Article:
The Treasure.

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 A wonderful smaller publisher, Eerdman’s produced the other Caldecott Honor Book,  A River of Words: The Story of William Carlos Williams written by Jen Bryan and illustrated by Melissa Sweet.

It’s “a picture book biography in which Jen Bryant’s engaging prose and Melissa Sweet’s stunning mixed-media illustrations celebrate the amazing man whose poems about ordinary, everyday things have inspired readers of all ages,” says Eerdman’s website.

An illustrator with an absolutely delightful style and design spirit, Melissa Sweet has more than 40 books to her credit. Her work has also appeared in magazines, on posters, children’s toys and food packaging.  She also has one of the coolest author-illustrator websites around that you have to see.

We’ll talk about other ALA award and honor winners in the coming days. But with so much excitement about the Caldecott illustrators going on, I think it’s a grand time to announce that my online course on how to illustrate children’s books has officially launched, after being (partially) trial-tested over the past five months by 130 survey respondents from around the world —  from England to South Africa, to Okinawa, Japan.

The name of the course is “Make Your Splashes; Make Your Marks! A Power Course on Creating Great Drawings and Paintings for Children’s Media.”

The best way to learn more about the course is to go to this page and sign up to  my blog list.

I’ll send you the link to the course information/sales page, as well as 14 free little lessons on how to use color expertly in your painting  — material taken straight from the course.

What better way for you to check out the content and the instructional style, and see if there’s a fit there for you!

Caldecott Conversations: “Hugo” has the pictures…

Movie montage technique of “The Invention of Hugo Cabret” by Brian Selznik

So much for the requirement that picture books have 32 pages. Brian Selznick told his children’s story The Invention of Hugo Cabret in 530 pages — and it won the 2008 Caldecott Medal.

You know? The Caldecott Medal !! The American Library Association (ALA) awards it each year to the artist of what the association decides is the most distinguished American picture book for children.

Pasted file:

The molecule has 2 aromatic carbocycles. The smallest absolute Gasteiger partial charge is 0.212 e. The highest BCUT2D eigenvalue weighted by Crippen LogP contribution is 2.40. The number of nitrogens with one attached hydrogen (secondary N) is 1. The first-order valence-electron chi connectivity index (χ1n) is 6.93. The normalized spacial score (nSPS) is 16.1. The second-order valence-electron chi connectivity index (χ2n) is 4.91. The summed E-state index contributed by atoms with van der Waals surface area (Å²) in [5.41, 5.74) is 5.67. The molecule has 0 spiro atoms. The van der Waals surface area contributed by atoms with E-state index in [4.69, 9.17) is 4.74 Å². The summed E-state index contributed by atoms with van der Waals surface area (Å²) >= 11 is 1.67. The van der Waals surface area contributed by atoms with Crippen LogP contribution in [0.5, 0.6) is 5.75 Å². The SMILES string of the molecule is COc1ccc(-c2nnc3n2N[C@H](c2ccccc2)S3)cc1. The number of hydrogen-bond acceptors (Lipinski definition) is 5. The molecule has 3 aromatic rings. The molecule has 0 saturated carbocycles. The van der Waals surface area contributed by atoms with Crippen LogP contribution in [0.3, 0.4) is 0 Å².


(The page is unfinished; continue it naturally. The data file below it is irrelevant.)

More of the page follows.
The Invention of Hugo Cabret has reviewers saying that Hugo has invented at least the new format of the 21st century picture book and maybe that of novels and books generally.

Have they never seen a graphic novel? Anyway the book started a conversation, which of course is the right thing for an intellectual property to do.

Selznick’s book also was named a finalist for the National Book Award and was included on the The New York Times list of the Ten Best Illustrated Books of the Year. It’s already been optioned for the movies. Martin Scorcese wants to direct.

I leafed through it the other day at a nearby Barnes and Noble.  I have not read the book. When I do, I’ll talk about it here.

I’ll give you my reaction anyway:
It’s a movie between hardcovers. A storyboard in a book. The pictures are rendered in pencil with beautifully orchestrated darks and lights, and they stream at us like the montages in an Eisenstein  filmexcept occasionally they’re interrupted by pages of text and some still photos from some very early silent movies.

Weighing as much as a hardcover edition of War and Peace, the book bustled with set pieces, props and gizmos. I thought, “This is all too gadgetty and complicated for a small child to understand, much less enjoy.

“Why, if I want a ‘storyboard for a child’, I’ll go for Peter Spier’s 1978 Caldecott Medal winner Noah’s Ark. Now there’s visual storytelling perfection. It is huge but simple and human-scale — and it busts the 32 page rule, too, I continued the conversation with myself as I stood in front of the store-shelves of Caldecott-winners.